By the way, have you ever thought of a distributed meetup? Check out the first experience by the London C++ and SwedenCPP user groups.
Titus Winters presented Abseil libraries at CppCon. Extensively used within Google, this collection presents an interesting idea for C++ language standard compliance. What if you are still bound to C++11 but want to start using features incorporated into C++14, C++17, and beyond? Abseil libraries help with some forward-compatible abstractions similar to such new features. Along with Titus’s keynotes at CppCon, there is a CppCast episode available on the topic.
The great thing is that Matt Godbolt added the Abseil master to Compiler Explorer right after the announcement, so you can try them there. And this was also an interesting addition to the currently hot – dependency and package manager discussion, libraries variety, compatibility and other related topics.
At Meeting C++ 2017 Arne Mertz (the author of the Simplify C++! blog) presented a comprehensive overview of the review process. He also posted a series on his blog dedicated to the topic. Part 1 addresses the question: why do code reviews at all? While analyzing various reasons like QA and searching for bugs, code quality and performance, and an opportunity to learn and get familiar with the code, Arne still suggests thinking if an alternative to the code review works better for the goal. General suggested principle is clear and reasonable – “keep what works well, improve or remove what doesn’t”.
Part 2 answers the question what to review. Features are obvious candidates, but there are more of course, like bug fixes, tests, code that passed a refactoring, documentation, configuration file, CI files, and installation scripts to name a few.
Programming for microcontrollers in CLion
A second guest blog post by Ilya Motornyy from Vaadin helps you start easily with programming for microcontrollers in CLion. Ilya implemented a plugin to convert a project made in STM32CubeMX into a CLion project, download some necessary firmware and debug on chip. In the blog post he demonstrates how to install the plugin, set the toolchain, configure a board (a very popular STM32F4-Discovery is used for the demo) and generate a project for CLion. Besides, the plugin helps with OpenOCD (an open source on-chip debugger) configuration, so a sample with the debug on ship is presented. Find a small video and QA section in the end.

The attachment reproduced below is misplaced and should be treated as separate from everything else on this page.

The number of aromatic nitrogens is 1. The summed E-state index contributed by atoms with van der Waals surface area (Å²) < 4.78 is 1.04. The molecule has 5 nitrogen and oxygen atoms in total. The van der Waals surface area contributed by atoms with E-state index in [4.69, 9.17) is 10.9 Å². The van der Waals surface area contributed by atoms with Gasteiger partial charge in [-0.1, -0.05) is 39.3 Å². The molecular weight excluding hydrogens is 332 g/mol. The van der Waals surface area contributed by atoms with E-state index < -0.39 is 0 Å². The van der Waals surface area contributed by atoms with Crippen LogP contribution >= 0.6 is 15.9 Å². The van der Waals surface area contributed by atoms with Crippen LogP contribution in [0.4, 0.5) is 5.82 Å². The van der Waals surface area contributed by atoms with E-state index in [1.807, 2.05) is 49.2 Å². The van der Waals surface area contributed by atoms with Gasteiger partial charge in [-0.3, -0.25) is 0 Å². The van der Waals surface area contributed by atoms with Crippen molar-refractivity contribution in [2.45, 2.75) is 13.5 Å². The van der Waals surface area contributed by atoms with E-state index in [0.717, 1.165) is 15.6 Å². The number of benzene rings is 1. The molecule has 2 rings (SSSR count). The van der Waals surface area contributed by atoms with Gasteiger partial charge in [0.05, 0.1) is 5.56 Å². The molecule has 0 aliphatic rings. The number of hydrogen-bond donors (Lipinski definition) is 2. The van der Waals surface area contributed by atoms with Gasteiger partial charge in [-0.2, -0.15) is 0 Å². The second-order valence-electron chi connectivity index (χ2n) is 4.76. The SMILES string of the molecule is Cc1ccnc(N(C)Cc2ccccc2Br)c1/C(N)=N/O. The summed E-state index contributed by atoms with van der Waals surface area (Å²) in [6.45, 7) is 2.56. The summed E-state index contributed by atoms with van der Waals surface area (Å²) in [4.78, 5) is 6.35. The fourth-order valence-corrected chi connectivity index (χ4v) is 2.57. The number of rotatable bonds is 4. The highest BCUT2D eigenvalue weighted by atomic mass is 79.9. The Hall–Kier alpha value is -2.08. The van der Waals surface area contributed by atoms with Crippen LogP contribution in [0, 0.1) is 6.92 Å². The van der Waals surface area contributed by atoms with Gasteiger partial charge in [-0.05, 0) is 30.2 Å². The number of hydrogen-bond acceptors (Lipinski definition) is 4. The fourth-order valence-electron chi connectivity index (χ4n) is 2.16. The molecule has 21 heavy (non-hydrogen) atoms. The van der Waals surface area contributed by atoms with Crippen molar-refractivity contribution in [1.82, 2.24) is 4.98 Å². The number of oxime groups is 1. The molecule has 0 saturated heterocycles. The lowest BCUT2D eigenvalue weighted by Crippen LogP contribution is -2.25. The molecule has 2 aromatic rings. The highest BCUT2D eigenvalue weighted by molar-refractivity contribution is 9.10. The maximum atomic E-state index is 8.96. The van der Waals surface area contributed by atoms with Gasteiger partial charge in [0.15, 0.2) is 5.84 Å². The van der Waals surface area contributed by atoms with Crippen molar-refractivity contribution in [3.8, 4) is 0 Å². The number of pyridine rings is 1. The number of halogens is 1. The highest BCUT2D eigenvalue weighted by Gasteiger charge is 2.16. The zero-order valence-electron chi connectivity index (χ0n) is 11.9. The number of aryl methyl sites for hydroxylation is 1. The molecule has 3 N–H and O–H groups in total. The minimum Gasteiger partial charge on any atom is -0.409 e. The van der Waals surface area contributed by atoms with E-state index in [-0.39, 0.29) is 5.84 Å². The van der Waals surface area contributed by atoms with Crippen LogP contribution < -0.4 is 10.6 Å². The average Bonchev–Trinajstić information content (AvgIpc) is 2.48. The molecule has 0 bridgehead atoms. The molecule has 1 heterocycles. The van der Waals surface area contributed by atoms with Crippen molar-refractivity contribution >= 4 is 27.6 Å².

Functional Programming in C++
In C++Truths blog by Sumant Tambe, you will find an interesting video about functional programming in C++. It has a connection to the upcoming book by Ivan Čukić’s that has the same name and which Sumant was reviewing. The blog post talks about sum types and pattern matching, comparing such modeling alternatives as inheritance and std::variant. The main differences are then later collected in a table. There is also a part dedicated to immutability with
propagate_const, and a discussion on mutable temporaries and Named Parameter Idiom.
STL in legacy code
These last few months Jonathan Boccara celebrates 1 year of his Fluent C++ blog. We sincerely congratulate Jonathan and thank him for the extremely valuable content that we are always happy to read. The article we’d like to mention here today is “How to Use the STL With Legacy Output Collections”. It’s a situation we can all find ourselves in, and it can be really painful. The blog post presents a way to create a generalized component that can output into anything and actually solves the problem.
Writing a type predicate
Can you easily suggest a meta-function to check that a given type T has some particular nested type, a particular static member function, and a particular member function with the defined return type and some extra conditions? Andrzej Krzemieński in his blog builds a solution. He also experiments with the result and suggests several variants: one using Concepts Lite, one using Tick library, and one using range-v3. The latter can be tested online in Wandbox – link to the prepared sample is provided in the blog post.
Visualizing a sort
Most of us have learned at least a couple of sorting algorithms. How about seeing them in action? Here you can do that! Select from Bubble, Cocktail, Gnome, Heap, Insertion and other sorts, set size and shuffle and enjoy the animation. And by the way, the most interesting thing is when you turn on your computer’s sound, because this interactive visualization includes sound!